Tuesday, March 13, 2007

Lucca, Viareggio, Colonnata


2-IMG_0873Three hours to explore Lucca, a walled city not far north of Pisa. Puccini was born here in 1858, just off the Piazza San Michele, into a line of church organists. With little vehicle traffic, it's easy to wander through the town with little to interrupt your thoughts. Highlights were the Piazza Anfiteatro, a ring of medieval buildings built on the site of a Roman amphitheatre and the tree-topped Torre Guinigi. I climbed this tower; Bondi came up halfway to where stone steps gave way to steel ladders. As one mounts the final steps, it feels like emerging from a deep well in the ground as the oak trees above form a canopy over the tower-top.

Lucca - Piazza Amphitheatre

6-Tower Giuligni from street 3-IMG_0920

1-View from Tower Giuligni

PucciniOver lunch I continued my reading of "The Empress of Ireland", Christopher Robbins' account of his friendship with the prolific Irish film director Brian Desmond Hurst. The first half of the book had recounted many humorous aspects of larger-than-life Hurst, born into Belfast poverty in 1895. As I took up my reading again, Hurst is relating to Robbins his experience in the field of war at Gallipoli, a battlefield tragedy familiar to all Australians. Quite unexpectedly this witty memoir pushed out an intensely moving and intimate picture of life and death for these young men, a single white lily weeping in a meadow of daisies. I also began to weep, holding the book over my face as its contents took hold.
8th floor - gardening supplies  Piazza Napoleon4-IMG_0887  1-IMG_08812-IMG_0885  O sole mute
Lucca cathedral

Viareggio beach 1Viareggio, resort town, but judging from its seaside street, determined to hide any evidence of the beach behind it. When I did find my way through to the beach - a gap in the wall of fun parlours and hotels - it was swarming with teenagers, perhaps just finished exams. The place reminded me of Australia's Gold Coast during "schoolies' week".

Viareggio beach
From the beach I could see the appearance of snow cover on the Alpi Apuane mountains behind Carrara to the north. This is actually the marble quarries that have been running for most of the period AD, and are still the world's largest.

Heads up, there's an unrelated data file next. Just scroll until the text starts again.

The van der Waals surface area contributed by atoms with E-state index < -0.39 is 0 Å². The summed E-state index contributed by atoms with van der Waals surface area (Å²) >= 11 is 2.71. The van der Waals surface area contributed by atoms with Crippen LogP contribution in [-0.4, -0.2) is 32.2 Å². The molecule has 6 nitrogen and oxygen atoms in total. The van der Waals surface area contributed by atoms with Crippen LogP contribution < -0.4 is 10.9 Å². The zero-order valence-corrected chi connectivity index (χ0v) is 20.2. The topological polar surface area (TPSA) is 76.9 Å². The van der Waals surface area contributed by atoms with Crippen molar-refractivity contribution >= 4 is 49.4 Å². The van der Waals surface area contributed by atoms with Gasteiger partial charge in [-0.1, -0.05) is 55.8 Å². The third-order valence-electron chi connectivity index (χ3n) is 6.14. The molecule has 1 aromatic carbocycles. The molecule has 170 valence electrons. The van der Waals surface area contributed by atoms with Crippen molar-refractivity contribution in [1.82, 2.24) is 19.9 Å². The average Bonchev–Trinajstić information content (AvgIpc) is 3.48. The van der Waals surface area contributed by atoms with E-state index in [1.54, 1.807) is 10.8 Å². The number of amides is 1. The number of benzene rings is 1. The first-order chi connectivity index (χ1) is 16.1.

Colonnata: where Italy loses its marbles

I took it into my head to drive up to Colonnata for a closer look. As we quickly ascended on the mountain roads, marble souvenir shops abounded. It was like visiting all the world's bathrooms in one go. Beside roadside shacks or in the backyards of little houses in Colonnata there was evidence of weekend sculpting projects. Everywhere there were discarded marble fragments, ashtrays in embryo. No place was too ordinary to have a marble staircase, or at least marble lintels.

 2-IMG_0939  3-IMG_0957
I saw that Colonnata had a Lardorium and some other delicatessen-like stores, and assumed that the title referred to "larder". Back in Vicopisano, Jon said that Colonnata was actually the local "lard" capital, the fat being prepared in marble containers, if not actually sculpted into the form of Michelangelo's David.

My head nearly exploded with road rage on the way back. On my 3 hour drive from Turin to Venice last week I had rarely seen anyone use an indicator to change lanes, except the occasional truck, pulling out immediately in front of you and then signalling "look what I just did! I changed lanes but you may not have noticed if your face has been pulped against my rear end." On the shorter drive from Colonnata back to Vicopisano, the road behaviour seemed even worse. The disregard shown for other road users, pedestrians, anything between an Italian driver and their destination borders on the criminal. After witnessing similar derilection in Spain (and a slower but sometimes as dangerous disregard in Ireland), I wondered if there was a particular mindset at work in Catholic countries: overwhelm God with thousands of misdemeanours and traffic infractions, and maybe he'll overlook the big stuff...

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